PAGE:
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  • Writer's pictureRobert Stevenson

Words Make A Difference

Robert Stevenson Blog - words have power

Highly successful people know, that before speaking, they need to consider the purpose behind their words. A little thought before we speak will make our words have more meaning and be more effective. I don’t care what your objective is … to help, persuade, inspire, teach, or sell … whatever your intentions are, choose your words wisely. HERE ARE 6 WORDS/PHRASES YOU SHOULD AVOID SAYING. They detract from your ability to make a point, your desire to continue a productive dialogue or they may simply offend the listener. 

“To be honest.” – Does this mean that everything you have said prior to this statement has been a lie? There is no reason to insert the phrase, “to be honest,” into a discussion. Whether you intend it or not, it causes people to wonder if you have been truthful the whole time.

“With all due respect” – This is the ugly cousin of “No offense, but…” You might just as well have said,“You are wrong. I can’t believe you said that.” You don’t buffer disrespect by saying your buffering disrespect.

“That makes no sense.” – This will surely shut down the conversation. It is a negative connotation that someone is stupid.

“Like” – This seems, for some people, to be their replacement word for “um.” The problem with using the word is it sends a message that you don’t know what to say next. Think about what you are going to say before your words are spoken. There is no harm in silent pause before you speak.

“It’s not my fault” – The moment you say this … everyone knows you are looking for someone else to point the finger of blame at. If you are to blame, own it, and present a solution.

“That’s how we do it around here” – That will put an end to innovation and improvement. It tells everyone around you that you are NOT open to suggestions and new ideas.

YOU HAVE TO BE BELIEVED TO BE HEARD and the only effective way to do that is by building TRUST. If you want to create TRUST you should consider incorporating the following words into your discussion or presentation: Accurate, Authority, Certified, Dependable, Endorsed, Factual, Genuine, Honest, Integrity, Protected, Proven, Respect, Research, Results, Scientific, Secure, Satisfaction, Tested, Trusted, True, and Verified.

A decision can be greatly influenced by how trustworthy you seem to people. A great technique for creating TRUST is to ask them if they would “allow” you to give them a few more details. Most people will respond to the word “allow” in a positive manner because they don’t want to “not allow” you to speak to them. Doing this will help soften resistance toward what you are suggesting or selling.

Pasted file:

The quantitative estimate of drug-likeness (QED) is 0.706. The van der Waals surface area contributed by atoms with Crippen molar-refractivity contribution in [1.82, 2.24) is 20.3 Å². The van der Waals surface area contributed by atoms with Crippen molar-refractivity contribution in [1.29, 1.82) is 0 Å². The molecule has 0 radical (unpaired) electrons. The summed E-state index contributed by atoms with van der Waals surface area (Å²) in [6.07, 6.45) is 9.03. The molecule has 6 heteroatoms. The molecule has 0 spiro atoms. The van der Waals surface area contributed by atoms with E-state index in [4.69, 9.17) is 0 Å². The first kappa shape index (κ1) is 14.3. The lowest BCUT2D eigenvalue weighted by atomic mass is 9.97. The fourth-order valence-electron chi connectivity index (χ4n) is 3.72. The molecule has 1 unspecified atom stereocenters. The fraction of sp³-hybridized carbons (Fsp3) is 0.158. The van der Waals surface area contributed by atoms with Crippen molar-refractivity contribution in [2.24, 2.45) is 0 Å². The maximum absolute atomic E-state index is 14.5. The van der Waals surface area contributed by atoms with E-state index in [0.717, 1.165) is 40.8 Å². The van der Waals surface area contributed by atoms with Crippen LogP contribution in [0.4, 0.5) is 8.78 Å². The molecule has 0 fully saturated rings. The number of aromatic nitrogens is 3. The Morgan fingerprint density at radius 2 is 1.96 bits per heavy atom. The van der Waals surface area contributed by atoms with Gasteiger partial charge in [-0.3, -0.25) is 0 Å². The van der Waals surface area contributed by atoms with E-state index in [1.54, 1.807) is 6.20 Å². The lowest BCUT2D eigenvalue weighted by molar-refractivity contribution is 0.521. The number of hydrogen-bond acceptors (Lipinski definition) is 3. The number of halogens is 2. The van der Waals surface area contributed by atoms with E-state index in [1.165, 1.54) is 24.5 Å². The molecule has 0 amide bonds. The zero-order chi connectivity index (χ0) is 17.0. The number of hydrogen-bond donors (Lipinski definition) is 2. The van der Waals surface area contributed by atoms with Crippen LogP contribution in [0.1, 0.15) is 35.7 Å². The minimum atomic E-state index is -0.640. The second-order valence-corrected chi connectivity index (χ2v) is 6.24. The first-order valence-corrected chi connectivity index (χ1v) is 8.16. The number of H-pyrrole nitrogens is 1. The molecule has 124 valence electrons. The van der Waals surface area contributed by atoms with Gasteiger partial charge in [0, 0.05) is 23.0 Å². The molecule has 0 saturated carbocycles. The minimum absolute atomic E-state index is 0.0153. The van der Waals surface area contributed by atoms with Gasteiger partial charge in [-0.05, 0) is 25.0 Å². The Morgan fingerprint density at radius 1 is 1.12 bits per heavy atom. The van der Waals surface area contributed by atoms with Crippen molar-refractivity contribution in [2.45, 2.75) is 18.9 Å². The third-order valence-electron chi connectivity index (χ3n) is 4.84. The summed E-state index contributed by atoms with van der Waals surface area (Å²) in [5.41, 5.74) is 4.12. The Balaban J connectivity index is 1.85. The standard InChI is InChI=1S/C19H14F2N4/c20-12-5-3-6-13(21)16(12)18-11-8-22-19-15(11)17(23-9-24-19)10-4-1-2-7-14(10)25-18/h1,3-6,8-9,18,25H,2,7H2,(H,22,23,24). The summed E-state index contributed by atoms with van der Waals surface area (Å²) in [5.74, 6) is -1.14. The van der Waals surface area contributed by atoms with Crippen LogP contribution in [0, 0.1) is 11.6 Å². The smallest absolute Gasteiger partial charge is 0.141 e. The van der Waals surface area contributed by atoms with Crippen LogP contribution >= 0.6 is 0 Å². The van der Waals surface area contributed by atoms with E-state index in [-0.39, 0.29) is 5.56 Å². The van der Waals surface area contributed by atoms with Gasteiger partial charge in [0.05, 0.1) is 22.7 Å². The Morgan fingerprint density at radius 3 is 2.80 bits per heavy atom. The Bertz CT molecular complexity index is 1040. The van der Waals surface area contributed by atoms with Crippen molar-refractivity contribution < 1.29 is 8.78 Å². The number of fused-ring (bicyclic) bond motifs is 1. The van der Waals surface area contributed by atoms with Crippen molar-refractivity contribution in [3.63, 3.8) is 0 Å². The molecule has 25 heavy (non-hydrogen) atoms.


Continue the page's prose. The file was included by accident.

"I truly thought” or “I genuinely thought” is a subtle expression that is very effective in creating TRUST. People are more inclined to believe you if you seem sincere about your thoughts. So, employing the vulnerable first person to share your opinion, along with the gentle word "thought," helps you to convey what it is you're trying to say in a manner that's easy to believe.

Using the word “Trust” enhances trust. If you want someone to trust you, simply tell them that they can. There are many ways to impact trust, but the most direct way is just by saying “trust.”  In any form it still has a major impact. Here are a few examples: Trust us - Trust me - Trust the data - Trust the research - Can be trusted.

"Frankly" is better word to use than "honestly.”Saying “honestly” is often perceived to be a tip-off to dishonest words that will follow; the word "frankly" allows you to convey that you really do mean what you're saying.

Here are two extremely powerful TRUST building words: Competency and Caring. “Competency”is a great word to use . In fact, studies indicate, it has the highest trust factor of any of the words studied, improving the trust by 33%! Just by using the word “Caring” you can increase your trust factor by 11% with a client.

If you're careful with your word choice, others will definitely believe you more than they might otherwise. As I said at the beginning, I don’t care what your objective is … to help, persuade, inspire, teach, or sell … whatever your intentions are, chose your words wisely.

Change Your Words – Change Your World


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